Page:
The Session Initiation Protocol (SIP) is becoming the lingua franca of the telecommunications world. It began as a simple peer-to-peer protocol, but has since gone in all kinds of directions and now forms the underpinning for the emerging next generation of telecommunications networks. Many SIP standards have been developed by the Internet Engineering Task Force (IETF) and other standards groups such as the Third Generation Partnership Project (3GPP) and the European Telecommunications Standards Institute (ETSI) have also weighed in with SIP related specifications. As a result, many vendors have chosen to implement SIP, but often the different implementations do not interoperate.
If you are a carrier or systems integrator and need to make all of these SIP entities work together, what can you do? Welcome to the new world of SIP mediation. SIP is a standard, but there is often a need for SIP mediation to translate vendor A's version of SIP into a version understood by Vendor B. As a result, there is a fast growing business in the area of Border Elements in order to convert between the different flavors of SIP. Sometimes the border element is standalone; often it will be built into another network component such as a transcoding gateway. These issues are even more complex if one of the SIP entities supports SIP-I rather than SIP. As I discussed in a recent post, SIP-I is a variant of SIP that has been designed to embed information from SS7 networks and place the details in an attachment to the SIP session. By default, the two parties will negotiate, one will say they support SIP-I rather than plain old SIP and that will be the end of the conversation. Unless-you can find a way to convert SIP to SIP-I.
New border elements and transcoding gateways-such as Dialogic's IMG 1010-can convert SIP signaling into SIP-I and allow the two network entities to connect. For example, an IP Centrex system using SIP could connect to mobile users within the same company by communicating with an Mobile Switching Center (MSC) that supports SIP-I. The tricky part is: How do you create SIP-I from SIP? There are no direct standards on how to do this, but the standards that map between SS7's ISDN User Part (ISUP) call control and SIP work in both directions, so it is possible to convert SIP messages into ISUP messages and then convert ISUP messages into SIP-I messages. This may sound like there is a need to implement back-to-back gateways, but a smarter approach is to embed the ISUP conversion into the gateway or border element, and convert directly from SIP to SIP-I.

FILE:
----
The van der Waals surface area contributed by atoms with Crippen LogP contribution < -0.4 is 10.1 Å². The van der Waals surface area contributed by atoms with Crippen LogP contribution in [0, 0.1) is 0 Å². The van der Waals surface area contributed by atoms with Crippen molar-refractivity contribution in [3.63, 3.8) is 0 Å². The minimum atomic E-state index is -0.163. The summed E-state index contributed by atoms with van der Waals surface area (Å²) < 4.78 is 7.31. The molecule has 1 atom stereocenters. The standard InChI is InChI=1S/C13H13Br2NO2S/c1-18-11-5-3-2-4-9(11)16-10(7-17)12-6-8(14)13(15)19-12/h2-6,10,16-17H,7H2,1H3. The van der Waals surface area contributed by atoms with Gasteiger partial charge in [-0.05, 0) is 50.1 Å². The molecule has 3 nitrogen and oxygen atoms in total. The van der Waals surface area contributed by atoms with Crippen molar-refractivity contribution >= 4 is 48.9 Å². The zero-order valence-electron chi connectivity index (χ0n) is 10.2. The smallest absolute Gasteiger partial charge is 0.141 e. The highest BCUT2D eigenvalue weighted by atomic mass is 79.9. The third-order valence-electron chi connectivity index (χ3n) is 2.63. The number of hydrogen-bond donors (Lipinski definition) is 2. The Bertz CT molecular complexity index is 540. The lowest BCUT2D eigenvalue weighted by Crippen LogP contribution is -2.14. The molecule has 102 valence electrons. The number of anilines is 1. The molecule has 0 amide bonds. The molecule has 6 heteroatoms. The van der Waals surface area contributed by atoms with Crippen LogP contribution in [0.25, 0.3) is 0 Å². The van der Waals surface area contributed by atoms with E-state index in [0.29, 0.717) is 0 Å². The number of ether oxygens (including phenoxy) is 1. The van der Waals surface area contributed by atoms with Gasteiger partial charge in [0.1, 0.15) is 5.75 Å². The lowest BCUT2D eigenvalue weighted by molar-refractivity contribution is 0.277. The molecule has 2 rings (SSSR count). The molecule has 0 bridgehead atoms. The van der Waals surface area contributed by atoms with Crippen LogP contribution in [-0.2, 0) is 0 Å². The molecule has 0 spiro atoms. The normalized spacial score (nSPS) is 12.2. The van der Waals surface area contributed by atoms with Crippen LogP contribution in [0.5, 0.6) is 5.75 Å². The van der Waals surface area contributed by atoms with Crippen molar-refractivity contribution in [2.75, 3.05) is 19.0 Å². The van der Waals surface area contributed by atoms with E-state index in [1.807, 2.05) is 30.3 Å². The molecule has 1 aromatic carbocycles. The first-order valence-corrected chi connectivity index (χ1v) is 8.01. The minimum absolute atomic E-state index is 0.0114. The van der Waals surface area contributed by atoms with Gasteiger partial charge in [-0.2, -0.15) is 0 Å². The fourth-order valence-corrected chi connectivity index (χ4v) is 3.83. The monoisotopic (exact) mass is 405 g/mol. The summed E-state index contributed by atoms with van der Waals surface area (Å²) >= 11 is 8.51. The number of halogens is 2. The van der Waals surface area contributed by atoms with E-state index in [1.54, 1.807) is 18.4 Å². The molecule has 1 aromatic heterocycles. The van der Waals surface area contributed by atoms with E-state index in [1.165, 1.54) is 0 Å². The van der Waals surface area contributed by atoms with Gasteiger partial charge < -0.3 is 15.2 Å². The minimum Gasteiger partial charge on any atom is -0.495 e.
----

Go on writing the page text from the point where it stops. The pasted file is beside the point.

Is this tricky? You bet. I recently read a vendor press release that claimed there are no ISUP standards. In reality, this isn't true at all. Three major standards bodies each developed their own different flavors of ISUP. The most common flavor is the set of Q series standards developed by the International Telecommunications Union (ITU) for international use. However, ETSI and the American National Standards Institute (ANSI) have each developed their own strains of SS7's ISDN User Part (ISUP) call control. All three of the standards suites are widely deployed and-many countries built variants on top of the standards. So, when looking for a product that can talk SIP-I, carriers and OEMs need to be careful and make sure that the product is flexible enough to be configured to support the dialect of ISUP that is used within the carrier network.
Getting back to the topic which started this discussion, in the ideal case, the SIP implementations supported within equipment from two vendors will interoperate properly. In the event they don't communicate properly, SIP mediation may be able to provide a solution. There are many vendors who will claim they can perform SIP Mediation, but given the many differences between vendor implementations, there will likely be a need for the mediating device to store and utilize profiles for each of the SIP entities which need to communicate. These issues are compounded if one of the devices supports SIP-I, since now there will also be a need to make configuration adjustments based on which version of SS7 ISUP is being used in the network where the SIP-I communications device resides.
In summary, the popularity of SIP and the many SIP related standards have created new challenges for SIP interoperability. These challenges have been magnified as newer SIP flavors such as SIP-I have been added into the mix for support of mobile networks. SIP mediation will often be required in order to translate between the SIP implementations of different vendors or to cross network boundaries. The net result should be worth the trouble, enabling carriers to maintain current revenue generating services and build new services for Voice over IP and mobile subscribers.